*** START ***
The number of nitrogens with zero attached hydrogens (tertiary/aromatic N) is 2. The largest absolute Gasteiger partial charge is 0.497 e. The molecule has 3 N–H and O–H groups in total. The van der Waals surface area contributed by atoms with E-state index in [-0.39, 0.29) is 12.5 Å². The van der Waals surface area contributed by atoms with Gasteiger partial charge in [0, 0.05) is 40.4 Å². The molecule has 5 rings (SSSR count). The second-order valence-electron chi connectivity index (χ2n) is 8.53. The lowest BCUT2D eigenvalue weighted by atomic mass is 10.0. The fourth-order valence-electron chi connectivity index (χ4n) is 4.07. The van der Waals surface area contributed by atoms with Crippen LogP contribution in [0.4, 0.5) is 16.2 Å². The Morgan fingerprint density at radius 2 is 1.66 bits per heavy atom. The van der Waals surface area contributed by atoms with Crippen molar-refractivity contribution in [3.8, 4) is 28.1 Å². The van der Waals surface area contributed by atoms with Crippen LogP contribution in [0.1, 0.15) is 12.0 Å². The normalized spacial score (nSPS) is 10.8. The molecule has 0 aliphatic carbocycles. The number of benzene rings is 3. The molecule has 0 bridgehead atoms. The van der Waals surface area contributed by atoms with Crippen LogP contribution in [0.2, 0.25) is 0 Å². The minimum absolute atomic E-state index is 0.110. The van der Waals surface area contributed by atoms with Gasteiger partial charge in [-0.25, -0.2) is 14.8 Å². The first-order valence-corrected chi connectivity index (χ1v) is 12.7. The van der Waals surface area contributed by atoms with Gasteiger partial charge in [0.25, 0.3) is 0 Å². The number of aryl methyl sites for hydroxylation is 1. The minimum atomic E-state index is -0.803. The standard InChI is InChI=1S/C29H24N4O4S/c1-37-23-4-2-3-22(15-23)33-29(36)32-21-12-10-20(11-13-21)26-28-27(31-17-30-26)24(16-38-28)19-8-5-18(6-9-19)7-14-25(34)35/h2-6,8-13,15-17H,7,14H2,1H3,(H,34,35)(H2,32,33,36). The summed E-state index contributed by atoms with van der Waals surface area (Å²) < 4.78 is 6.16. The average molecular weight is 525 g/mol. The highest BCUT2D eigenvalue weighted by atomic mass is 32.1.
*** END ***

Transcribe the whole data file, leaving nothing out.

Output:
The number of nitrogens with zero attached hydrogens (tertiary/aromatic N) is 2. The largest absolute Gasteiger partial charge is 0.497 e. The molecule has 3 N–H and O–H groups in total. The van der Waals surface area contributed by atoms with E-state index in [-0.39, 0.29) is 12.5 Å². The van der Waals surface area contributed by atoms with Gasteiger partial charge in [0, 0.05) is 40.4 Å². The molecule has 5 rings (SSSR count). The second-order valence-electron chi connectivity index (χ2n) is 8.53. The lowest BCUT2D eigenvalue weighted by atomic mass is 10.0. The fourth-order valence-electron chi connectivity index (χ4n) is 4.07. The van der Waals surface area contributed by atoms with Crippen LogP contribution in [0.4, 0.5) is 16.2 Å². The Morgan fingerprint density at radius 2 is 1.66 bits per heavy atom. The van der Waals surface area contributed by atoms with Crippen molar-refractivity contribution in [3.8, 4) is 28.1 Å². The van der Waals surface area contributed by atoms with Crippen LogP contribution in [0.1, 0.15) is 12.0 Å². The normalized spacial score (nSPS) is 10.8. The molecule has 0 aliphatic carbocycles. The number of benzene rings is 3. The molecule has 0 bridgehead atoms. The van der Waals surface area contributed by atoms with Crippen LogP contribution in [0.2, 0.25) is 0 Å². The minimum absolute atomic E-state index is 0.110. The van der Waals surface area contributed by atoms with Gasteiger partial charge in [-0.25, -0.2) is 14.8 Å². The first-order valence-corrected chi connectivity index (χ1v) is 12.7. The van der Waals surface area contributed by atoms with Gasteiger partial charge in [0.25, 0.3) is 0 Å². The number of aryl methyl sites for hydroxylation is 1. The minimum atomic E-state index is -0.803. The standard InChI is InChI=1S/C29H24N4O4S/c1-37-23-4-2-3-22(15-23)33-29(36)32-21-12-10-20(11-13-21)26-28-27(31-17-30-26)24(16-38-28)19-8-5-18(6-9-19)7-14-25(34)35/h2-6,8-13,15-17H,7,14H2,1H3,(H,34,35)(H2,32,33,36). The summed E-state index contributed by atoms with van der Waals surface area (Å²) < 4.78 is 6.16. The average molecular weight is 525 g/mol. The highest BCUT2D eigenvalue weighted by atomic mass is 32.1.